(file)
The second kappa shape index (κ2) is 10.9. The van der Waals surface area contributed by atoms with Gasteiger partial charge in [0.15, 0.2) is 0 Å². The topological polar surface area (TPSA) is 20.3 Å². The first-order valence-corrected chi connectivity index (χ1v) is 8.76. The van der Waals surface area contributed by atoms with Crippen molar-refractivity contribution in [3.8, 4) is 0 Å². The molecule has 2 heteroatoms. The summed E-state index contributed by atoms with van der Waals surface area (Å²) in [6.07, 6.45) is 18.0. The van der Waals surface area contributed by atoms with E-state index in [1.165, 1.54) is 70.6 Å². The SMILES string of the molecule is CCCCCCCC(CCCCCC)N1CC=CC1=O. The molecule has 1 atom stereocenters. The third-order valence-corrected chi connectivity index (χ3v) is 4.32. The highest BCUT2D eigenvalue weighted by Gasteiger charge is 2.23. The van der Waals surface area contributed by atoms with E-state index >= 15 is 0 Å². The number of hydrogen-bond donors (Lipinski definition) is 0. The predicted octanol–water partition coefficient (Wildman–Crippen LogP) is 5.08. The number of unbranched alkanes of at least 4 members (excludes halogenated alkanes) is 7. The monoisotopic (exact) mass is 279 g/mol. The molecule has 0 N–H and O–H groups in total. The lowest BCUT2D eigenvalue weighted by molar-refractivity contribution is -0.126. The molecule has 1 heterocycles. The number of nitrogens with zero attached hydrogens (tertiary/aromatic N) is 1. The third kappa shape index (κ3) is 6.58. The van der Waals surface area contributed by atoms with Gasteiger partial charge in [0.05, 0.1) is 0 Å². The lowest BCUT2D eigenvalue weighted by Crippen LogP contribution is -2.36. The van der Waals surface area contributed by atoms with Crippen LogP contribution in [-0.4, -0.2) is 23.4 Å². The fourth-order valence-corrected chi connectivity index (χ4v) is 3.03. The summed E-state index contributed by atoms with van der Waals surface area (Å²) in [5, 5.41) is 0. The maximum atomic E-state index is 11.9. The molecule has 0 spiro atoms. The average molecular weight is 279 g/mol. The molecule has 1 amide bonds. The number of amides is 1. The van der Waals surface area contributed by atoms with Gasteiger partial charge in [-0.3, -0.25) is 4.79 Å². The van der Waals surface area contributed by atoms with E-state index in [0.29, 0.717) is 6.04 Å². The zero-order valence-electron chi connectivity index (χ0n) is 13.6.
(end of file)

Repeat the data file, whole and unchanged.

The second kappa shape index (κ2) is 10.9. The van der Waals surface area contributed by atoms with Gasteiger partial charge in [0.15, 0.2) is 0 Å². The topological polar surface area (TPSA) is 20.3 Å². The first-order valence-corrected chi connectivity index (χ1v) is 8.76. The van der Waals surface area contributed by atoms with Crippen molar-refractivity contribution in [3.8, 4) is 0 Å². The molecule has 2 heteroatoms. The summed E-state index contributed by atoms with van der Waals surface area (Å²) in [6.07, 6.45) is 18.0. The van der Waals surface area contributed by atoms with E-state index in [1.165, 1.54) is 70.6 Å². The SMILES string of the molecule is CCCCCCCC(CCCCCC)N1CC=CC1=O. The molecule has 1 atom stereocenters. The third-order valence-corrected chi connectivity index (χ3v) is 4.32. The highest BCUT2D eigenvalue weighted by Gasteiger charge is 2.23. The van der Waals surface area contributed by atoms with E-state index >= 15 is 0 Å². The number of hydrogen-bond donors (Lipinski definition) is 0. The predicted octanol–water partition coefficient (Wildman–Crippen LogP) is 5.08. The number of unbranched alkanes of at least 4 members (excludes halogenated alkanes) is 7. The monoisotopic (exact) mass is 279 g/mol. The molecule has 0 N–H and O–H groups in total. The lowest BCUT2D eigenvalue weighted by molar-refractivity contribution is -0.126. The molecule has 1 heterocycles. The number of nitrogens with zero attached hydrogens (tertiary/aromatic N) is 1. The third kappa shape index (κ3) is 6.58. The van der Waals surface area contributed by atoms with Gasteiger partial charge in [0.05, 0.1) is 0 Å². The lowest BCUT2D eigenvalue weighted by Crippen LogP contribution is -2.36. The van der Waals surface area contributed by atoms with Crippen LogP contribution in [-0.4, -0.2) is 23.4 Å². The fourth-order valence-corrected chi connectivity index (χ4v) is 3.03. The summed E-state index contributed by atoms with van der Waals surface area (Å²) in [5, 5.41) is 0. The maximum atomic E-state index is 11.9. The molecule has 0 spiro atoms. The average molecular weight is 279 g/mol. The molecule has 1 amide bonds. The number of amides is 1. The van der Waals surface area contributed by atoms with Gasteiger partial charge in [-0.3, -0.25) is 4.79 Å². The van der Waals surface area contributed by atoms with E-state index in [0.29, 0.717) is 6.04 Å². The zero-order valence-electron chi connectivity index (χ0n) is 13.6.